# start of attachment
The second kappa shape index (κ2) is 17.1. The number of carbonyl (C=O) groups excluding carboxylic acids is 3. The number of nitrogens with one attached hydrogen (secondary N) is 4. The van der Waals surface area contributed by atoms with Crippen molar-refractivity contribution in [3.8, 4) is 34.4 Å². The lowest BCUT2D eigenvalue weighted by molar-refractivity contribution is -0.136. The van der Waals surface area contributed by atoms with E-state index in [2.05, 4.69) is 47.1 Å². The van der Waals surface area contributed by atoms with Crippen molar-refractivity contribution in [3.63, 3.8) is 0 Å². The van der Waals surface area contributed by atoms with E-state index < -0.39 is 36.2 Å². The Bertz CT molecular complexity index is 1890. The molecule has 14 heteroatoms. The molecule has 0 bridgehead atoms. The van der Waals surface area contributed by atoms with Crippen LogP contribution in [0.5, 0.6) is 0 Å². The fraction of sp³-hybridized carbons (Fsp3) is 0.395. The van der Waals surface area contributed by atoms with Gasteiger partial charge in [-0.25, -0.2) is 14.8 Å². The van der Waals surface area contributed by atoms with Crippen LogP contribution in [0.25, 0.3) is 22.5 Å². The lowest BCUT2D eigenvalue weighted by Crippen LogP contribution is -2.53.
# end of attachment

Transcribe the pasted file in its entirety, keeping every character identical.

The second kappa shape index (κ2) is 17.1. The number of carbonyl (C=O) groups excluding carboxylic acids is 3. The number of nitrogens with one attached hydrogen (secondary N) is 4. The van der Waals surface area contributed by atoms with Crippen molar-refractivity contribution in [3.8, 4) is 34.4 Å². The lowest BCUT2D eigenvalue weighted by molar-refractivity contribution is -0.136. The van der Waals surface area contributed by atoms with E-state index in [2.05, 4.69) is 47.1 Å². The van der Waals surface area contributed by atoms with Crippen molar-refractivity contribution in [3.63, 3.8) is 0 Å². The van der Waals surface area contributed by atoms with E-state index < -0.39 is 36.2 Å². The Bertz CT molecular complexity index is 1890. The molecule has 14 heteroatoms. The molecule has 0 bridgehead atoms. The van der Waals surface area contributed by atoms with Crippen LogP contribution in [0.5, 0.6) is 0 Å². The fraction of sp³-hybridized carbons (Fsp3) is 0.395. The van der Waals surface area contributed by atoms with Gasteiger partial charge in [-0.25, -0.2) is 14.8 Å². The van der Waals surface area contributed by atoms with Crippen LogP contribution in [0.25, 0.3) is 22.5 Å². The lowest BCUT2D eigenvalue weighted by Crippen LogP contribution is -2.53.